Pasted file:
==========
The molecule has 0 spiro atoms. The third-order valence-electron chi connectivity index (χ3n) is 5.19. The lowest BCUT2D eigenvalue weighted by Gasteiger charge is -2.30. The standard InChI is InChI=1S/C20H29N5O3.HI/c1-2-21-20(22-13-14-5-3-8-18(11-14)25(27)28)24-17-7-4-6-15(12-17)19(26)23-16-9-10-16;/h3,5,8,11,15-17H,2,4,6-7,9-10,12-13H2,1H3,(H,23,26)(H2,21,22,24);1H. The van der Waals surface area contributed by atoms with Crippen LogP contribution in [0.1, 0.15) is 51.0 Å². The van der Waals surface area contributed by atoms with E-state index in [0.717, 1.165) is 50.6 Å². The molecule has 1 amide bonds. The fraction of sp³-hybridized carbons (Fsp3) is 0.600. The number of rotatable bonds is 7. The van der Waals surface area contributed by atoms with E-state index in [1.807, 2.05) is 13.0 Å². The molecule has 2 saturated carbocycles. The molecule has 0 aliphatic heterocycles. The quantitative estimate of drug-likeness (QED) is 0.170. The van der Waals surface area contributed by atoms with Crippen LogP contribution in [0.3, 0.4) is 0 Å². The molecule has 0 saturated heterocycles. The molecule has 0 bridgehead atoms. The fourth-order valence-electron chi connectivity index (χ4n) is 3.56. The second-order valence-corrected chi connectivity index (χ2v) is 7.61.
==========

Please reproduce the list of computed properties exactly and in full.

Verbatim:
The molecule has 0 spiro atoms. The third-order valence-electron chi connectivity index (χ3n) is 5.19. The lowest BCUT2D eigenvalue weighted by Gasteiger charge is -2.30. The standard InChI is InChI=1S/C20H29N5O3.HI/c1-2-21-20(22-13-14-5-3-8-18(11-14)25(27)28)24-17-7-4-6-15(12-17)19(26)23-16-9-10-16;/h3,5,8,11,15-17H,2,4,6-7,9-10,12-13H2,1H3,(H,23,26)(H2,21,22,24);1H. The van der Waals surface area contributed by atoms with Crippen LogP contribution in [0.1, 0.15) is 51.0 Å². The van der Waals surface area contributed by atoms with E-state index in [0.717, 1.165) is 50.6 Å². The molecule has 1 amide bonds. The fraction of sp³-hybridized carbons (Fsp3) is 0.600. The number of rotatable bonds is 7. The van der Waals surface area contributed by atoms with E-state index in [1.807, 2.05) is 13.0 Å². The molecule has 2 saturated carbocycles. The molecule has 0 aliphatic heterocycles. The quantitative estimate of drug-likeness (QED) is 0.170. The van der Waals surface area contributed by atoms with Crippen LogP contribution in [0.3, 0.4) is 0 Å². The molecule has 0 saturated heterocycles. The molecule has 0 bridgehead atoms. The fourth-order valence-electron chi connectivity index (χ4n) is 3.56. The second-order valence-corrected chi connectivity index (χ2v) is 7.61.